March 04, 2007

Hugh Trevor Roper


Hugh Trevor Roper was one of the leading early modern historians of his generation. David Wootton, one of his successors, has written a perceptive review of Trevor Roper's last work- a biography of the physician Sir Theodore Mayerne- in the Times Literary Supplement. Wootton's essay turns into a discussion of Trevor Roper's idea of being a Don and the way that in some senses he represented the last of a trend of thinking about the proper place of a scholar. Some of what appears in his review is slightly apocalyptic- but there is much merit in his analysis of what Trevor Roper represented. Wootten writes beautifully about the ideal of scholarship that Trevor Roper saw himself as representing- the article is a fascinating attempt to study another historian's idea of history by a living and working historian.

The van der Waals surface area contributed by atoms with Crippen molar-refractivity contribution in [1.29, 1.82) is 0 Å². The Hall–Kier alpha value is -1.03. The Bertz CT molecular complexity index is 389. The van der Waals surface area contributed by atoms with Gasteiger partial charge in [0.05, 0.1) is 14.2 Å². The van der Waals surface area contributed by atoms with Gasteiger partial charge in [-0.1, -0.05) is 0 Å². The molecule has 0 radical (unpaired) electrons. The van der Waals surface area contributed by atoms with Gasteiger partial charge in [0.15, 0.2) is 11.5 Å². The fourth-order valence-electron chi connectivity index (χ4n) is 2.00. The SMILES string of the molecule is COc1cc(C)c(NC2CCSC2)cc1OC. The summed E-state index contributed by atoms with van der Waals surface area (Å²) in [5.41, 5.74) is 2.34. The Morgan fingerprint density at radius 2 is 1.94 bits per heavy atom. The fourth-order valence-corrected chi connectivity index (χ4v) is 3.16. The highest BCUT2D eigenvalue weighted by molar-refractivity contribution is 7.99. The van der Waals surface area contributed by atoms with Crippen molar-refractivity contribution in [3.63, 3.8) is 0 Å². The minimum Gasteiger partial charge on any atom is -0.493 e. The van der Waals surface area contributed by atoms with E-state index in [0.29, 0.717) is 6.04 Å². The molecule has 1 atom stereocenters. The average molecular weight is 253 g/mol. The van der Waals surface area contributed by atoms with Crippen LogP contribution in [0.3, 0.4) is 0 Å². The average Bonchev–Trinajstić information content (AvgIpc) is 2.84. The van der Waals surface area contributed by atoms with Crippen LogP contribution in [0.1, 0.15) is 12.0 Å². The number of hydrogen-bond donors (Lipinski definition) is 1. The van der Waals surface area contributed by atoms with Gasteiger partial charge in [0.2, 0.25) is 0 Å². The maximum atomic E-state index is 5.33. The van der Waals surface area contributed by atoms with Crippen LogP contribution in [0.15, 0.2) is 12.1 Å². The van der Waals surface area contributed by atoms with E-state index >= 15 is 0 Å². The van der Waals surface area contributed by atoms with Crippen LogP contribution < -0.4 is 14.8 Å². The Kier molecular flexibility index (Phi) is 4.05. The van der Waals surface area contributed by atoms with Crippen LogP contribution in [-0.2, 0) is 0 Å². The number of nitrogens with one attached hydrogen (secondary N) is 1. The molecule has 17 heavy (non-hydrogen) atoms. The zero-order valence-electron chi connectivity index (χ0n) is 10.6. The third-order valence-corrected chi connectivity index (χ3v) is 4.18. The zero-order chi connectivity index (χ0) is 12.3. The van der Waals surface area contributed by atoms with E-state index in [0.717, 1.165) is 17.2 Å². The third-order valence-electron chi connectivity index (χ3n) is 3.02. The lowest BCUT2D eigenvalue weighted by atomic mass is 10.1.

4 comments:

james higham said...

Ah, Hugh Trevor Roper. I came to him via the Philby Burgess thing. Very interesting life indeed.

Political Umpire said...

I gather he was a respected historian, but his name is rather besmirched by the Hitler Diaries.

Gracchi said...

Yes it was but one misjudgement does not a missed life make- he did a lot of other good stuff and he made a huge mistake once.

Political Umpire said...

Oh sure I understand that he was well respected outside of that particular incident. But it did involve two errors of judgement on his part. The first was endorsing the diaries in the face of all known evidence about Hitler at the time. The second was providing his endorsement to the Sunday Times, in which he had a financial interest.